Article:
It boils the blood to hear such tripe. It is a sad testament to our nation's decline when people buy into such lunacy and even perpetuate it.
     
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  4. futuremathsprof

    futuremathsprof Aficionado

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    I have not laughed like that in a long time. My goodness that was funny. I mean, the first sentence was hysterical. Then, I kept reading and completely lost it.

    Note: I'm not laughing at your predicament, but your writing style when you throw insults is absolutely fantastic.
     
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  5. AmyMyNamey

    AmyMyNamey Comrade

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    It is evil. It is a fantastic way to build resentment betwixt team members.
     
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  6. a2z

    a2z Maven

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    I'd be very careful with this sort of slam on the people of Indiana. Mandatory K-12 has been around for generations. Those you call poorly educated were educated when schools were supposedly funded better (according to your other posts). Who educated these poorly educated people? This doesn't bode well for wanting support and more money for teachers. It seems to say they couldn't do their jobs even when students were better behaved and society didn't go downhill.
     
    Last edited: Aug 21, 2017
  7. MrsC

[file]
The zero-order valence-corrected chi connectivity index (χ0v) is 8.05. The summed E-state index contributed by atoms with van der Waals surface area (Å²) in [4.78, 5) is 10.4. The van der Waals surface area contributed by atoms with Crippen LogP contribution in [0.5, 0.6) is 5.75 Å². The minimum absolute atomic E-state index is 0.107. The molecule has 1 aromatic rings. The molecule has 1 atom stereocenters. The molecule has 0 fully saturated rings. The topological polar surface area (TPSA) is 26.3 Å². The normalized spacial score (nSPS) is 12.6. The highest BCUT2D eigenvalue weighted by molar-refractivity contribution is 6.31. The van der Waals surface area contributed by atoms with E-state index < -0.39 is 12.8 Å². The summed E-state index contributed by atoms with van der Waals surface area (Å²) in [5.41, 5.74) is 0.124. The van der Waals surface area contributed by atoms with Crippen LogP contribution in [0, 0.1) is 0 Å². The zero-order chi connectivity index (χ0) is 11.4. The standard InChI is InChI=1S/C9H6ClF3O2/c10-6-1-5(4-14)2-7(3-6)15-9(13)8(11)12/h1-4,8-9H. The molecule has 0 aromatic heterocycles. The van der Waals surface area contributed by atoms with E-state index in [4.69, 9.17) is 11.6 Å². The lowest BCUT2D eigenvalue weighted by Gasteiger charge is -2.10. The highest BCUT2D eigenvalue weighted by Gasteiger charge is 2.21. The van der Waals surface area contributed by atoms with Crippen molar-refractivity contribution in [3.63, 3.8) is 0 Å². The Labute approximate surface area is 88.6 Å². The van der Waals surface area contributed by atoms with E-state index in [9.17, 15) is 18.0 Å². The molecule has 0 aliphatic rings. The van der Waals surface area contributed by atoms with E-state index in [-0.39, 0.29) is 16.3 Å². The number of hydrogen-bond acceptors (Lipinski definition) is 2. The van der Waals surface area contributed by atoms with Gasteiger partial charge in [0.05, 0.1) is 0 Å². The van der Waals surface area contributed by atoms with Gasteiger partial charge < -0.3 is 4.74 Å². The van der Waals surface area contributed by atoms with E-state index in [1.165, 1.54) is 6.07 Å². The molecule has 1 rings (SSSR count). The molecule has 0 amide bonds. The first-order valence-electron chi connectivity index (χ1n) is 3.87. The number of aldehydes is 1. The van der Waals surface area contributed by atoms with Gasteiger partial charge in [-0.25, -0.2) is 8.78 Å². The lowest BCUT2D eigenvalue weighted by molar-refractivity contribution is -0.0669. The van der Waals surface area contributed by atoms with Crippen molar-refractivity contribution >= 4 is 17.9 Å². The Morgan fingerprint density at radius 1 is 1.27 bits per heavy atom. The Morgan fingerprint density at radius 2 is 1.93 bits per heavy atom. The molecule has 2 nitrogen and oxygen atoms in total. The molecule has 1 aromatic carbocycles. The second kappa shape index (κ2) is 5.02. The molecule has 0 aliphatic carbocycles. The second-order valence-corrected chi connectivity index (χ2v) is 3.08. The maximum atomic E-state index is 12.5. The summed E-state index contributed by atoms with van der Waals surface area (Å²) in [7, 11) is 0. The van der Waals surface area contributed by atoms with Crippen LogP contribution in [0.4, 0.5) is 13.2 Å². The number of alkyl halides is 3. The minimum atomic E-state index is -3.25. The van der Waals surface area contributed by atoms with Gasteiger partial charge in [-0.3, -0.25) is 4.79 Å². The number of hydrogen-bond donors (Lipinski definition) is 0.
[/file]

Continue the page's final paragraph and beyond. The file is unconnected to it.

MrsC Multitudinous

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    Aug 21, 2017

    Our teachers' federation (union) would never allow that.
     
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  8. futuremathsprof

    futuremathsprof Aficionado

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    You are mostly correct. It really depends on the state. For example, in California you can negotiate where you start on the salary schedule but once you start you're locked into that step until you advance. Also, there are signing bonuses for math and science teachers a lot of the time. For example, there recently was a job advertisement with a $5,000 signing bonus for a position.
     
  9. AmyMyNamey

    AmyMyNamey Comrade

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    You laugh, but have you ever seen 1972's Deliverance? I have to live it, teaching in Indiana. Dueling Banjos is our state song.

    More correctly, Indiana is Deliverance with meth replacing moonshine. And that's just our General Assembly.
     
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  10. futuremathsprof

    futuremathsprof Aficionado

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    Haha!
     
  11. AmyMyNamey

    AmyMyNamey Comrade

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    Could be? Who is to say a teacher would be at NASA were it not for her devotion to high school chemistry? You may as well make the claim your music teacher would otherwise be playing Carnegie Hall, your gym teacher would be a first round draft pick for the Lakers, and your art teacher would be heading a crack design team for Arcadis.

    You cannot do this. It undermines team dynamics. It's why the military doesn't pay according to specialty, but by rank.